Books reviewed this month are Beating The Blues: A self-help approach to overcoming depression by Susan Tanner and Jillian Ball and Fast Facts: Minor Surgery by Christopher J Price and Rodney Sinclair.
Beating The Blues: A self-help approach to overcoming depression
Australia: Tanner & Ball, 2012
ISBN 978 0646 581 620, $29.95
This book, written by two psychologists, Susan Tanner and Jillian Ball, was first published in Australia and New Zealand in 1989. This book has been reprinted 20 times since the first edition. I found this book interesting, easy to read and well written overall. The authors state that the current edition from 2012 has been fully revised and updated. Without knowledge of the previous edition it is not possible to say how extensive this revision has been.
This book is written as a self-help guide for people who experience depression. It consists of 12 chapters and 241 pages in total. The authors explain the basics of depression, how thinking habits can lead to it, and the basics of cognitive behavioural treatment. Throughout the chapters examples are given of people living with depression, as well as statements from these people. These examples keep the reader engaged throughout the book. There also are several self-assessment tools for readers, which I found very useful. This book provides analysis and advice for people who suffer from depression, as well as advice for friends and relatives.
Chapter 12, the last chapter of the book, deals with the issue of living with someone who is depressed. I found the advice given for family members and friends in relation to suicidal ideation and suicide attempts too brief. I also think that the importance of involving health professionals at an early stage, when suicidal thoughts occur, is understated in the book, as this is a critical issue for people with depression as well as for their families.
Having said that, this is a book well worth reading. The explanations and advice given empower people with depression and their families. It helps them to tackle and understand the issues that are part of the condition and provides a good description of negative thought processes and how to stop them. This is a book that any health professional working in primary health should read.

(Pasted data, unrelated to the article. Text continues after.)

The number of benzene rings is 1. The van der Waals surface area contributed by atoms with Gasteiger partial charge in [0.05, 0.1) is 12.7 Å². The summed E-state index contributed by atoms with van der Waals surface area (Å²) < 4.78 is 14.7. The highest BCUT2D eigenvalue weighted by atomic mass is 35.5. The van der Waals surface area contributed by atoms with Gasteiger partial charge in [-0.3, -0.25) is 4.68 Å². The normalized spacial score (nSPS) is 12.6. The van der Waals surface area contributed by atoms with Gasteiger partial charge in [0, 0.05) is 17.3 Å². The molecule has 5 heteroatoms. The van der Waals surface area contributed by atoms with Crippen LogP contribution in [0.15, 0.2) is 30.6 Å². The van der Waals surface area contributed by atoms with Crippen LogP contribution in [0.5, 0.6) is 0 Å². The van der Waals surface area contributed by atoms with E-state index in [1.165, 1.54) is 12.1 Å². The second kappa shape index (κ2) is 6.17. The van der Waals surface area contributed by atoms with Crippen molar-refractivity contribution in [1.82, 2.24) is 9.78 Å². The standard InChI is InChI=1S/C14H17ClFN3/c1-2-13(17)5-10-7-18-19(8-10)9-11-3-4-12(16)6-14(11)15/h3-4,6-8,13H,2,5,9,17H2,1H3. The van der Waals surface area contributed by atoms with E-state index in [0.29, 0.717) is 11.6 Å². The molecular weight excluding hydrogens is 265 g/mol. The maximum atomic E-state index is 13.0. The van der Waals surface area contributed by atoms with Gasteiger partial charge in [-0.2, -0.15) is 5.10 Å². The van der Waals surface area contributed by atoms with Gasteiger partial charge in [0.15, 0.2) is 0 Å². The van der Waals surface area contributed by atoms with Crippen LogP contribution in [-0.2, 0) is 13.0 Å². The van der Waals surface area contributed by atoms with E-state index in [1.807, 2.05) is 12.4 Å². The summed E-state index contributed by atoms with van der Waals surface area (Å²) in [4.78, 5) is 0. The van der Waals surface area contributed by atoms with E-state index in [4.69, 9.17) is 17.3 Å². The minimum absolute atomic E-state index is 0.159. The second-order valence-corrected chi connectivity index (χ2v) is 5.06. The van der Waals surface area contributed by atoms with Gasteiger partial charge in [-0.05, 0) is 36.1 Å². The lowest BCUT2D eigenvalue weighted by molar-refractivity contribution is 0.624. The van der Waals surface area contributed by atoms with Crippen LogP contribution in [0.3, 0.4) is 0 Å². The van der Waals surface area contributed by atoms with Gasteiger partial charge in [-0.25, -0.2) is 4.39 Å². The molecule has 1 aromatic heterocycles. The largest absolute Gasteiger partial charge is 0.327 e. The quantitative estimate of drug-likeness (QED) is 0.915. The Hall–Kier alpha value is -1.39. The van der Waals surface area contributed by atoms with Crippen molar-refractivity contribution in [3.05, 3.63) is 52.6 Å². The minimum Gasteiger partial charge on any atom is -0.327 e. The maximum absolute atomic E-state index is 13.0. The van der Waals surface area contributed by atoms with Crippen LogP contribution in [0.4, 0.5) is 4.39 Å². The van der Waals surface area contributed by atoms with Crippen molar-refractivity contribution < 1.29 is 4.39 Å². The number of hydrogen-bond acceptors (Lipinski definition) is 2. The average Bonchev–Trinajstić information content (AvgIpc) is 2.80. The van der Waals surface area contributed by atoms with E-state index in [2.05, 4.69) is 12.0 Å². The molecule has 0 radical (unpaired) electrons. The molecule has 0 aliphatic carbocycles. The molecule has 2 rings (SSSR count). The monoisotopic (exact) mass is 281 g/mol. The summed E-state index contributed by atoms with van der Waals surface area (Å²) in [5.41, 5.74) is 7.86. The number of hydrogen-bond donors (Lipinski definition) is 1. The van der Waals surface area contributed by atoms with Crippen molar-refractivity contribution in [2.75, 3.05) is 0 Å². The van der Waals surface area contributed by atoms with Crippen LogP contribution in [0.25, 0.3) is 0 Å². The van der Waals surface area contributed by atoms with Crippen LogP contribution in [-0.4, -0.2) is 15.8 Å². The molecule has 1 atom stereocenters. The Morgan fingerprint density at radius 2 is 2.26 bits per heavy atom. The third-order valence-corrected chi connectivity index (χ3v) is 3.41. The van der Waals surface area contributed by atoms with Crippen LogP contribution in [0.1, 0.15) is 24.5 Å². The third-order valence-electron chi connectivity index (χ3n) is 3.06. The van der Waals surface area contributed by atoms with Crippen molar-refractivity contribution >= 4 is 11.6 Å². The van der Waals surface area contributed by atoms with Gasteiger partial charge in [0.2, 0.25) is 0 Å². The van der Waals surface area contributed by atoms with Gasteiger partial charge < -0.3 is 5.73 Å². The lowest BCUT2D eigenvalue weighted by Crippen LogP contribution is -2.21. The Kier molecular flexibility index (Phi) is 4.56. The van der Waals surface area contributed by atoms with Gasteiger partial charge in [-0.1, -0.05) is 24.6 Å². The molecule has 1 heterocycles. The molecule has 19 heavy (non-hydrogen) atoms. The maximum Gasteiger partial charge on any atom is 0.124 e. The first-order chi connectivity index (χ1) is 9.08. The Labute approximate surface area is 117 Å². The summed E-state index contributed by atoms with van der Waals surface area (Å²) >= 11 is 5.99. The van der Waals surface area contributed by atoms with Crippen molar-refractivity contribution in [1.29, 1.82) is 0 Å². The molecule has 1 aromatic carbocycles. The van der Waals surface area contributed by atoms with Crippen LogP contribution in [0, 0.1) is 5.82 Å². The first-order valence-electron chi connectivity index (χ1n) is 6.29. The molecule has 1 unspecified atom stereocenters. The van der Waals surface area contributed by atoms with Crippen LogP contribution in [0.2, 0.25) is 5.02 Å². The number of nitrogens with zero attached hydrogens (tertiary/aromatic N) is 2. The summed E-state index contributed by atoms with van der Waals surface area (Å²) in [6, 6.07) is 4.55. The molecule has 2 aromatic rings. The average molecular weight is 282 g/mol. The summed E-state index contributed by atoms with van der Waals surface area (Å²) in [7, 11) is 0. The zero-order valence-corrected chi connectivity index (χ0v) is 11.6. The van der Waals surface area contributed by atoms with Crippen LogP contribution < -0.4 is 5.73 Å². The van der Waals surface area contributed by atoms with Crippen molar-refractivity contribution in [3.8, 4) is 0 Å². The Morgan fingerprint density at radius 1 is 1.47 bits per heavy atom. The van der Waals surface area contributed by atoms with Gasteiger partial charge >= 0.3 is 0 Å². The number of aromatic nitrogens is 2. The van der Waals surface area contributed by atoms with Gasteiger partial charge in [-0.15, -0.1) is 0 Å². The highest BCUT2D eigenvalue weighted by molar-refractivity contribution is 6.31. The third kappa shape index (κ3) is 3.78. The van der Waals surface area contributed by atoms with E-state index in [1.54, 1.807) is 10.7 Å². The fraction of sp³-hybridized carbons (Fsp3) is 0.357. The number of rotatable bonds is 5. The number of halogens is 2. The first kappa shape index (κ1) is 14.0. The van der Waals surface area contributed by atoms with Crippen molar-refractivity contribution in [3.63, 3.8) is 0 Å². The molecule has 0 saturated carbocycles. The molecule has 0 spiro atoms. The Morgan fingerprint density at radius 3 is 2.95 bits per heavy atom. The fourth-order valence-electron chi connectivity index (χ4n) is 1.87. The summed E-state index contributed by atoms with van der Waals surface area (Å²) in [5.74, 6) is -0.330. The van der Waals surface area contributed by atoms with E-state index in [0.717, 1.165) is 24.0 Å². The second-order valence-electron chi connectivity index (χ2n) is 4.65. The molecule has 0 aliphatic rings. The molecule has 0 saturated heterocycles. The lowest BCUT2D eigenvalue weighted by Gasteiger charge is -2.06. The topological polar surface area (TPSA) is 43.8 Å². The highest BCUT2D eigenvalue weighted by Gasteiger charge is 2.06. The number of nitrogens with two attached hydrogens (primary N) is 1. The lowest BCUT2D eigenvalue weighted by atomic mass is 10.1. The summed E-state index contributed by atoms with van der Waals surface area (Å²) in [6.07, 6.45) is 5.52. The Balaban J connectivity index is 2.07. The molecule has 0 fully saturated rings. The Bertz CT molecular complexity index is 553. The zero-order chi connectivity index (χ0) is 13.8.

Dr Heinz Tilenius
Fast Facts: Minor Surgery
Christopher J Price
Oxford: Health Press Limited, 2008
ISBN 978 1903 734 018, $25.00
This is a useful book. The title may be a little misleading in that the section dedicated to actual surgical procedures is only about one-third of the book. However, the other sections dealing with surgery set-up, protocols, anaesthesia, avoiding complications, diagnosis and planning, are all vital for performing surgery well. In fact, revision of these aspects would be useful even for doctors who have been performing surgery for some time. This book is not aimed at more advanced skin surgery and other texts would be more appropriate for this.
A sentence on page 51 about diagnosis is worth highlighting: ‘The ability to recognise lesions with confidence and knowing what to do having made the diagnosis, are the most important and difficult aspects of skin surgery.’
The sections on healing and avoiding complications could be shortened without detracting from the content.
Punch biopsy on page 86 suggests it may not be appropriate to biopsy pigmented lesions. I would strongly suggest saying that this must be avoided because of potentially serious problems with diagnosis. On page 99, dealing with epidermoid cysts, it would be useful to have a diagram showing excision lines from above the lesion. In the section on abscesses on page 100 it would be worth mentioning the use of a punch biopsy to drain abscesses. On page 111, SCCs of the lip and ear are mentioned as being particularly at risk of metastatic disease. I would add SCC of the scalp to this.
I would thoroughly recommend this book to GP registrars. More senior GPs should take the chance to borrow the book from their registrars. Even though it is a very basic text, it is important for all of us to get the basics right. We should never stop learning and re-learning in medicine.
Dr Philip Clarke